From a small building in Byron to a lab in Israel and a Boeing facility in St. Louis, a massive effort is under way that will play an important role in the future of the F-15 Eagle.
The two most extensive full-scale fatigue tests ever done on the venerated aircraft, along with complete teardowns of two others, will help determine what maintainers at Robins Air Force Base need to do to keep the aging fighter jet flying safely for years to come. Robins does depot maintenance, program management and life-cycle sustainment for all F-15s in the Air Force.
At Boeing, an F-15E Strike Eagle, which can take on air and ground targets, will undergo a test that will simulate at least 65,000 flying hours. If there are no major issues, that would certify it for a 32,500-hour service life. That’s more than three times the 8,000 hours currently certified for the plane.
For the F-15C, strictly an air-to-air fighter, the test will go to at least 36,000 hours, certifying it for 18,000, twice the current limit.
Randy Jansen, chief F-15 engineer at Robins, said the tests involve a complex system of hydraulics and tabs that apply pressure to aircraft structure as it hangs suspended, simulating air pressure from flying at varying altitudes.
It takes a year just to set it all up. The test has just begun on an F-15C Robins shipped to Boeing last summer, and the F-15E they shipped this summer is being prepped. Aside from pauses to do evaluations, the test will run around the clock until 2014. The F-15E test will go until 2015.
Jansen said the test gives an accurate simulation of the same stresses the aircraft would have during real flying.
“In order to continue to fly the aircraft, we need to know what happens in the future,” Jansen said. “This gives us insight into the future and allows us to do preventative maintenance to reduce stresses.”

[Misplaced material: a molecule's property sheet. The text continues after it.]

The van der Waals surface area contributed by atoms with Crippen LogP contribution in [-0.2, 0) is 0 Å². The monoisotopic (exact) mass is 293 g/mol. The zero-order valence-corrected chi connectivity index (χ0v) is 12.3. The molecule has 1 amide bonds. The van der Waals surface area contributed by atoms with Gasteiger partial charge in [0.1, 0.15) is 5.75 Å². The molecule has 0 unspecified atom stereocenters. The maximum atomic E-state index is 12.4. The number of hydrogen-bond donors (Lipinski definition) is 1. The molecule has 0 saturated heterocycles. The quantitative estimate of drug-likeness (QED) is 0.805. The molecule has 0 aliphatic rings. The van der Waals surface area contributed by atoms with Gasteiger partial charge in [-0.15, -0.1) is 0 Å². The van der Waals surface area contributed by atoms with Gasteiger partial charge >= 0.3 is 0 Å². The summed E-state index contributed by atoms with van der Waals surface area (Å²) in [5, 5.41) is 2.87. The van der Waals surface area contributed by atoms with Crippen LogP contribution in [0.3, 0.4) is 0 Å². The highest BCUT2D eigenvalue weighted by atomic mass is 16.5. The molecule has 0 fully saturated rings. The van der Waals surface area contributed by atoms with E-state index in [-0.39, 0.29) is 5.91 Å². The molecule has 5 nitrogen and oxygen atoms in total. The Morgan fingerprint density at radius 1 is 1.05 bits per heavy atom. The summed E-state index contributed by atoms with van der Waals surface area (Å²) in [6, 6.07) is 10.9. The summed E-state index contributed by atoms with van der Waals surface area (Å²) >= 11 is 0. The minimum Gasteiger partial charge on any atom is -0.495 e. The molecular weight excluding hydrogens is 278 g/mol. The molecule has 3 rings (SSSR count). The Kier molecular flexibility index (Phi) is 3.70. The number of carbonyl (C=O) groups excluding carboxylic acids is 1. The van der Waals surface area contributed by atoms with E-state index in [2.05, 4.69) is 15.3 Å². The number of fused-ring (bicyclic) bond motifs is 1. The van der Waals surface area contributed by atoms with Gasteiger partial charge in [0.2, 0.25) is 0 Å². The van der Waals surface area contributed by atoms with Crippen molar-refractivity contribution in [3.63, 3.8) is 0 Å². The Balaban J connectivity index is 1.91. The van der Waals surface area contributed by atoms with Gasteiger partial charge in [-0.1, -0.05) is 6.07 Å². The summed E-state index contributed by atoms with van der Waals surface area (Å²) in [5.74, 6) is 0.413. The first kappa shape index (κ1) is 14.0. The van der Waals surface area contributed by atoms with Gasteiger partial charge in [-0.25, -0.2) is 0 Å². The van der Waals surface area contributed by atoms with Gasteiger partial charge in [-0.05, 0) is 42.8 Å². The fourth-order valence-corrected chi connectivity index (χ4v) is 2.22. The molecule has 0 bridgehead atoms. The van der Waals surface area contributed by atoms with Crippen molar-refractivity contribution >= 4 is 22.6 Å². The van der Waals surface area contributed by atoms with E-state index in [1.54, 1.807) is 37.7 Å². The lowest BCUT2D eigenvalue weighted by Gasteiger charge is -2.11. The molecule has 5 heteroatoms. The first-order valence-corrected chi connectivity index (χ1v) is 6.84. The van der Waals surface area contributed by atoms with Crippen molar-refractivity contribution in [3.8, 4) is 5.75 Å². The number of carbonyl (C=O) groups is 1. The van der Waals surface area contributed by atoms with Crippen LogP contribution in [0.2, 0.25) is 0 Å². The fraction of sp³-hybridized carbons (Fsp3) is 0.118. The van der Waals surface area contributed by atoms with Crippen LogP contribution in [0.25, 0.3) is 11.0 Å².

Teardowns give look at current condition
While the fatigue tests give engineers a look into the future, the teardowns provide a look at how the aircraft is currently holding up.
In a building in Byron, a small team of contractors over the past two years have completely disassembled an F-15D and an F-15C. The purpose is to get a look at interior structural parts not seen even in programmed depot maintenance done at Robins.
Every square centimeter of the parts is carefully examined and analyzed for signs of problems. The evaluation of the F-15D teardown is finished and nothing of significance was found, Jansen said.
The evaluation of the F-15C teardown, which was only recently completed, is still under way.
Some of those parts have been shipped to Israel for metallurgical analysis. Israel is a major user of the F-15 and is involved because it has the expertise and a vested interest.
While Israel is the only foreign user with hands-on involvement, other nations using the F-15 have been keenly following both the teardowns and fatigue tests.
Tests may go even further
While 65,000 hours for the F-15E and 36,000 hours for the F-15C are the goals set for the test, Jansen said the true intent is to keep going until the planes completely break. He is confident the tests will exceed the goal hours.